The journal Nature has announced that a report claiming that genetically engineered DNA had found its way into wild Mexican corn should not have been published. The announcement, unveiled online last Thursday, came with two critiques of the study and a rebuttal by its authors. Though they are not retracting the original article Nature editor Philip Campbell states that the journal has decided to make the circumstances surrounding it clear and "allow our readers to judge the science for themselves."
The paper in question, by David Quist and Ignacio H. Chapela of the University of California, Berkeley, appeared in the November 29, 2001 issue of the journal. In it, the team reported that native corn from the southern Mexico state of Oaxaca contained genetically modified material, despite a country-wide ban on engineered corn since 1998. They further posited that the genes spliced into the plants were unstable and scattered around the genome in unpredictable ways.
It was this second conclusion that provoked the most reproach. "The discovery of transgenes fragmenting and promiscuously scattering throughout genomes would be unprecedented and is not supported by Quist and Chapelas data," contend Matthew Metz of the University of Washington and Johannes Futterer of the Institute of Plant Sciences in Switzerland in the first criticism on the Nature Web site. They suggest that Quist and Chapela incorrectly interpreted results of a technique known as inverse PCR (i-PCR), which allows scientists to examine a stretch of unknown DNA that lies adjacent to an identified section. The technique, Quist and Chapelas detractors say, is prone to artifacts and misinterpretation. "Transgenic corn may be being grown illegally in Mexico," Nick Kaplinsky of the University of California, Berkeley, and colleagues write in the second critique, "but Quist and Chapelas claim that these transgenes have pervaded the entire native maize genome is unfounded."
Sarah Graham | Scientific American
Invasive Insects Cost the World Billions Per Year
04.10.2016 | University of Adelaide
Malaysia's unique freshwater mussels in danger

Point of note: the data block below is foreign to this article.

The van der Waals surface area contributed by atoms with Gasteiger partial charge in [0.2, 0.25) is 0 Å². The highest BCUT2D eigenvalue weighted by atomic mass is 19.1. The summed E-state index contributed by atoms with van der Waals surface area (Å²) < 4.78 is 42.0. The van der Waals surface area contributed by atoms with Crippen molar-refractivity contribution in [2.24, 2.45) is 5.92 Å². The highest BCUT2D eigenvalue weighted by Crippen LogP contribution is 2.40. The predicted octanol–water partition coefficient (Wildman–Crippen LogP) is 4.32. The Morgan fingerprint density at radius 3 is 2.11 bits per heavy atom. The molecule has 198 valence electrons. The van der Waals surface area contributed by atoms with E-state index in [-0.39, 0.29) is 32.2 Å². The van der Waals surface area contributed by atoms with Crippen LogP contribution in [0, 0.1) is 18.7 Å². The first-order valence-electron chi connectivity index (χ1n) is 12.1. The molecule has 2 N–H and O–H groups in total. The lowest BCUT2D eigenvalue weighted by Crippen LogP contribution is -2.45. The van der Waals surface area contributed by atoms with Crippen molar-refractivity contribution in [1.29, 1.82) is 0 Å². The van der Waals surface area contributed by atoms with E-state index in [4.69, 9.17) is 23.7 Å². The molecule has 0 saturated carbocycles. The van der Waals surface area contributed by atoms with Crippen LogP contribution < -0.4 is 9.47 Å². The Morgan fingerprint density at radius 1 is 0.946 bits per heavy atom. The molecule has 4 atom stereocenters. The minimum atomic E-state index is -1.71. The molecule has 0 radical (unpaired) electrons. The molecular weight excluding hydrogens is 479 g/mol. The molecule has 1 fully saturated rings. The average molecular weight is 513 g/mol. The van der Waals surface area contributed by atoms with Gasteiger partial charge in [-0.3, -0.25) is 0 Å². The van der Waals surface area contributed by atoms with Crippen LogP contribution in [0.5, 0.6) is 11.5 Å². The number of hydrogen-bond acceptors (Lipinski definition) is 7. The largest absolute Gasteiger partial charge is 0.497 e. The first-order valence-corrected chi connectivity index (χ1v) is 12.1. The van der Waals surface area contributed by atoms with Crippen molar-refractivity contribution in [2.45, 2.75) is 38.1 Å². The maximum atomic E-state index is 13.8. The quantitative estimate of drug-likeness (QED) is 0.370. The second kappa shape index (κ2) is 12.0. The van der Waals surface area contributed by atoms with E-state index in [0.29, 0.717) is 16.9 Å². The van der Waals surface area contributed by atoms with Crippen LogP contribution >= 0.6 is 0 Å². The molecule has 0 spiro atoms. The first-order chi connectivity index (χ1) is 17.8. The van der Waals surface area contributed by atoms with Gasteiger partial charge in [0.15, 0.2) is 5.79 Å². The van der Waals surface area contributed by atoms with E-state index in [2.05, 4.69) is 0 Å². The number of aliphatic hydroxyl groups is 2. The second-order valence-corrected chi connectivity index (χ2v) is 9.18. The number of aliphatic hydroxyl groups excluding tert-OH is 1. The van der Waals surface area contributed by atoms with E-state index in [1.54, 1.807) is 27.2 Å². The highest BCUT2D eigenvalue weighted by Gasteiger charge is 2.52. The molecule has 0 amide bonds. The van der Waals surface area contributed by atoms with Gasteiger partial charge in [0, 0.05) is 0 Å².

27.09.2016 | The University of Nottingham Malaysia Campus
Researchers from the Institute for Quantum Computing (IQC) at the University of Waterloo led the development of a new extensible wiring technique capable of controlling superconducting quantum bits, representing a significant step towards to the realization of a scalable quantum computer.
"The quantum socket is a wiring method that uses three-dimensional wires based on spring-loaded pins to address individual qubits," said Jeremy Béjanin, a PhD...
In a paper in Scientific Reports, a research team at Worcester Polytechnic Institute describes a novel light-activated phenomenon that could become the basis for applications as diverse as microscopic robotic grippers and more efficient solar cells.
A research team at Worcester Polytechnic Institute (WPI) has developed a revolutionary, light-activated semiconductor nanocomposite material that can be used...
By forcefully embedding two silicon atoms in a diamond matrix, Sandia researchers have demonstrated for the first time on a single chip all the components needed to create a quantum bridge to link quantum computers together.
"People have already built small quantum computers," says Sandia researcher Ryan Camacho. "Maybe the first useful one won't be a single giant quantum computer...
COMPAMED has become the leading international marketplace for suppliers of medical manufacturing. The trade fair, which takes place every November and is co-located to MEDICA in Dusseldorf, has been steadily growing over the past years and shows that medical technology remains a rapidly growing market.
In 2016, the joint pavilion by the IVAM Microtechnology Network, the Product Market “High-tech for Medical Devices”, will be located in Hall 8a again and will...
'Ferroelectric' materials can switch between different states of electrical polarization in response to an external electric field. This flexibility means they show promise for many applications, for example in electronic devices and computer memory. Current ferroelectric materials are highly valued for their thermal and chemical stability and rapid electro-mechanical responses, but creating a material that is scalable down to the tiny sizes needed for technologies like silicon-based semiconductors (Si-based CMOS) has proven challenging.
Now, Hiroshi Funakubo and co-workers at the Tokyo Institute of Technology, in collaboration with researchers across Japan, have conducted experiments to...
14.10.2016 | Event News
14.10.2016 | Event News
12.10.2016 | Event News
21.10.2016 | Health and Medicine
21.10.2016 | Information Technology
21.10.2016 | Materials Sciences